US August Employment Rises Modestly

* August 2013 non-farm payroll employment rose by a smaller than expected 169,000 following a downwardly revised 104,000 increase in July.
* The separate household survey indicated that the August unemployment rate unexpectedly dropped to 7.3% from 7.4% in July with a sizeable decline in the labour force outpacing a weakening in household employment.
* Government employment rose 17,000 in August thereby resulting in a private-employment gain of 152,000

The increase in August 2013 payroll employment of 169,000 was down slightly from market expectations of a 180,000 increase. The August increase still managed to represent an improvement from July although this was abetted by a sizeable downward revision to the increase in that month to 104,000 from a previously estimated 162,000. The June gain was also revised downward to 172,000 from 188,000 previously. The separate household survey indicated an unexpected drop in the unemployment rate to 7.3% although this resulted from a sizeable 312,000 decline in the labour force outpacing a 115,000 drop in household employment.

Government employment surprised as well although on the upside by rising 17,000 in the month; however, this followed sizeable downward revisions the previous two months with the 1,000 rise previously reported for July being cut to a decline of 23,000, and the June decline deepened to -22,000 from -8,000. The downward revision to July government employment accounted for a little less than one-half of the overall downward revisions to July payrolls and accounted for about all of the June payroll revision.

Private-sector employment rose 152,000 in August following downwardly revised gains in both July and June to 127,000 and 194,000 from 161,000 and 196,000, respectively. Within the private-employment gain in August service-producing jobs contributed 134,000 new jobs following a 144,000 contribution in July (previously 157,000). The increase in August continues to be led by retail (44,000), education and health services (43,000), and professional and business services (23,000). Goods-producing industries rose 18,000, which offset the 17,000 drop in July (up 4,000 previously). The August increase mainly reflected a 14,000 rise in the manufacturing component with the mining and logging sector providing the remaining 4,000.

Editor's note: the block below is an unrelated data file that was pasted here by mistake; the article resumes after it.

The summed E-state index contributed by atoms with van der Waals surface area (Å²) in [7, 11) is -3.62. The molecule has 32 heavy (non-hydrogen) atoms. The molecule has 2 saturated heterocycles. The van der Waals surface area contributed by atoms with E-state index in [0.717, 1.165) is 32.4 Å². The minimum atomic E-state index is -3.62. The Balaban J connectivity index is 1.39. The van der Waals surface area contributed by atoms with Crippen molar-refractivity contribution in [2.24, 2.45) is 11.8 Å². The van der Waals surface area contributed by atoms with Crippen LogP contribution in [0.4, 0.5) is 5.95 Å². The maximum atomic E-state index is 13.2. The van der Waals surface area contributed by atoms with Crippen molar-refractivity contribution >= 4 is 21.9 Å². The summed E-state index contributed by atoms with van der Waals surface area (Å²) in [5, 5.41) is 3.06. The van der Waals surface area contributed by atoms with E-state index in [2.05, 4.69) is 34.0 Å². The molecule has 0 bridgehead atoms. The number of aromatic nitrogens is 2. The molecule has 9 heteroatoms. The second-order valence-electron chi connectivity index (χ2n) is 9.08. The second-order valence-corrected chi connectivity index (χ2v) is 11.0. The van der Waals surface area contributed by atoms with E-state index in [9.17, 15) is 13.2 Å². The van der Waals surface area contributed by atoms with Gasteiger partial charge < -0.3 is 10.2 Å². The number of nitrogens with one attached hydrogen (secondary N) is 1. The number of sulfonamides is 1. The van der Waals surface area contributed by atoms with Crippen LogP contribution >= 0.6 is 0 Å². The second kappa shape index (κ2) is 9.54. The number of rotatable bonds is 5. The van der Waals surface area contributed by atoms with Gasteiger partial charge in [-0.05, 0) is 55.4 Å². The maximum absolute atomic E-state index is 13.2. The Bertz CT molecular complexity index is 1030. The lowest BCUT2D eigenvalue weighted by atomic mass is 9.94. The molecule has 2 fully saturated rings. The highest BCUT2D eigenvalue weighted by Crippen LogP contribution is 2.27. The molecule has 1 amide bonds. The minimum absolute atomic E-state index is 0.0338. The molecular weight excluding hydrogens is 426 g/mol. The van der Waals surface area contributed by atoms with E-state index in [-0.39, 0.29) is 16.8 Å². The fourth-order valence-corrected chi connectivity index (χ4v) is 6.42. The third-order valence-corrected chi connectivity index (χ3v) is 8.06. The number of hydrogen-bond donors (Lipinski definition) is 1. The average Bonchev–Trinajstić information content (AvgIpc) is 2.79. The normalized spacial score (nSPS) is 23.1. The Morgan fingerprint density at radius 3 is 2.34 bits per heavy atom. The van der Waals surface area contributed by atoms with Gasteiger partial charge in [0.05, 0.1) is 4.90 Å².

The overall workweek provided somewhat more encouraging news in rising to 34.5 hours from 34.4 hours in July thereby providing some indication that firms met demand by working employees longer rather than taking on new workers. The manufacturing workweek rose as well to 40.8 hours from 40.7 hours in July with overtime jumping to 3.4 hours from 3.2 hours last month. As a result of the rise in the workweek and to a lesser extent the gain in employment, the index of aggregate weekly hours rose a robust 0.4%, which more than offset the 0.1% decline in July.

The index of average hourly earnings, the principal wage measure in the report, rose 0.2% in the month. This contributed to the year-over-year rate in August rising to 2.2% from 2.0% in July.

The average gain in payroll employment during the last three months of 148,000 implied income growth that was sufficient to keep consumers spending although at a relatively modest pace. Looking ahead, some encouragement can be taken from the rise in the workweek that may be a prelude to firms opting to take on additional workers. The continued downward trend in jobless claims provides further reason to expect payroll gains to strengthen in September. Strengthening job growth and an easing in fiscal restraint are expected to contribute to growth returning to an above-potential rate on average for the second half of 2013. Assuming that the Federal Reserve takes a similar view of the recent trends, it will likely result in the central bank starting to reduce asset purchases during the fall. Our forecast assumes that the so called tapering begins in October with purchases fully wound down by the middle of 2014 although this is contingent on upcoming economic releases confirming greater strength is emerging.



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